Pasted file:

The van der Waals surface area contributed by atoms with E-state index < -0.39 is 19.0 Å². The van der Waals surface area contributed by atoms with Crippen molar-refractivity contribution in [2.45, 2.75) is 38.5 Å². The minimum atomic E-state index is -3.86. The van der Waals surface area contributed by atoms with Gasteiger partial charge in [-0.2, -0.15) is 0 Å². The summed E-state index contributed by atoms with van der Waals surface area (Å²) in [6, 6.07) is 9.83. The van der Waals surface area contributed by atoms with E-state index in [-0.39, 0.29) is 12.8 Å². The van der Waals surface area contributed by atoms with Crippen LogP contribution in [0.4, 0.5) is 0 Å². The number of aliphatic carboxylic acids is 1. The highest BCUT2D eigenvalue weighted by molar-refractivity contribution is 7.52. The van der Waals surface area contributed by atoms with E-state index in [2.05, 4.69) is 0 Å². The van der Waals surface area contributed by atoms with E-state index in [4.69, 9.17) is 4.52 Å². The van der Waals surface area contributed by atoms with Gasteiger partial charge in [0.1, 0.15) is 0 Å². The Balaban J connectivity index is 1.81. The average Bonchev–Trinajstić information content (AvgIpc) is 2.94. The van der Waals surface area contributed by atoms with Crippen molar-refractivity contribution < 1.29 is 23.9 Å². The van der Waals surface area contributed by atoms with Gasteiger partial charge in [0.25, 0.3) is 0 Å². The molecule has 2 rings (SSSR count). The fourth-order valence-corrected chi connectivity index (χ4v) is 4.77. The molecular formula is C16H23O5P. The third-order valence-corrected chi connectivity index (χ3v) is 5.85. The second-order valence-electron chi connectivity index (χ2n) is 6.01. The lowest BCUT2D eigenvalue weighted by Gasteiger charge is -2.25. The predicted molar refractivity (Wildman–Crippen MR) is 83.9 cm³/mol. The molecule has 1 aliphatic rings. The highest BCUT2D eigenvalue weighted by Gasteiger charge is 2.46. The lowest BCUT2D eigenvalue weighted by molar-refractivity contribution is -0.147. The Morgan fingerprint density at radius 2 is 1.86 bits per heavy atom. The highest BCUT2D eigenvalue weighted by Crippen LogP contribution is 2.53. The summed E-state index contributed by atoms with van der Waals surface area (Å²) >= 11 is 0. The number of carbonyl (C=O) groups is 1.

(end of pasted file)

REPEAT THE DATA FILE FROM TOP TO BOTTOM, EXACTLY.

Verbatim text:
The van der Waals surface area contributed by atoms with E-state index < -0.39 is 19.0 Å². The van der Waals surface area contributed by atoms with Crippen molar-refractivity contribution in [2.45, 2.75) is 38.5 Å². The minimum atomic E-state index is -3.86. The van der Waals surface area contributed by atoms with Gasteiger partial charge in [-0.2, -0.15) is 0 Å². The summed E-state index contributed by atoms with van der Waals surface area (Å²) in [6, 6.07) is 9.83. The van der Waals surface area contributed by atoms with E-state index in [-0.39, 0.29) is 12.8 Å². The van der Waals surface area contributed by atoms with Crippen LogP contribution in [0.4, 0.5) is 0 Å². The number of aliphatic carboxylic acids is 1. The highest BCUT2D eigenvalue weighted by molar-refractivity contribution is 7.52. The van der Waals surface area contributed by atoms with E-state index in [2.05, 4.69) is 0 Å². The van der Waals surface area contributed by atoms with E-state index in [4.69, 9.17) is 4.52 Å². The van der Waals surface area contributed by atoms with Gasteiger partial charge in [0.1, 0.15) is 0 Å². The Balaban J connectivity index is 1.81. The average Bonchev–Trinajstić information content (AvgIpc) is 2.94. The van der Waals surface area contributed by atoms with Crippen molar-refractivity contribution < 1.29 is 23.9 Å². The van der Waals surface area contributed by atoms with Gasteiger partial charge in [0.25, 0.3) is 0 Å². The molecule has 2 rings (SSSR count). The fourth-order valence-corrected chi connectivity index (χ4v) is 4.77. The molecular formula is C16H23O5P. The third-order valence-corrected chi connectivity index (χ3v) is 5.85. The second-order valence-electron chi connectivity index (χ2n) is 6.01. The lowest BCUT2D eigenvalue weighted by Gasteiger charge is -2.25. The predicted molar refractivity (Wildman–Crippen MR) is 83.9 cm³/mol. The molecule has 1 aliphatic rings. The highest BCUT2D eigenvalue weighted by Gasteiger charge is 2.46. The lowest BCUT2D eigenvalue weighted by molar-refractivity contribution is -0.147. The Morgan fingerprint density at radius 2 is 1.86 bits per heavy atom. The highest BCUT2D eigenvalue weighted by Crippen LogP contribution is 2.53. The summed E-state index contributed by atoms with van der Waals surface area (Å²) >= 11 is 0. The number of carbonyl (C=O) groups is 1.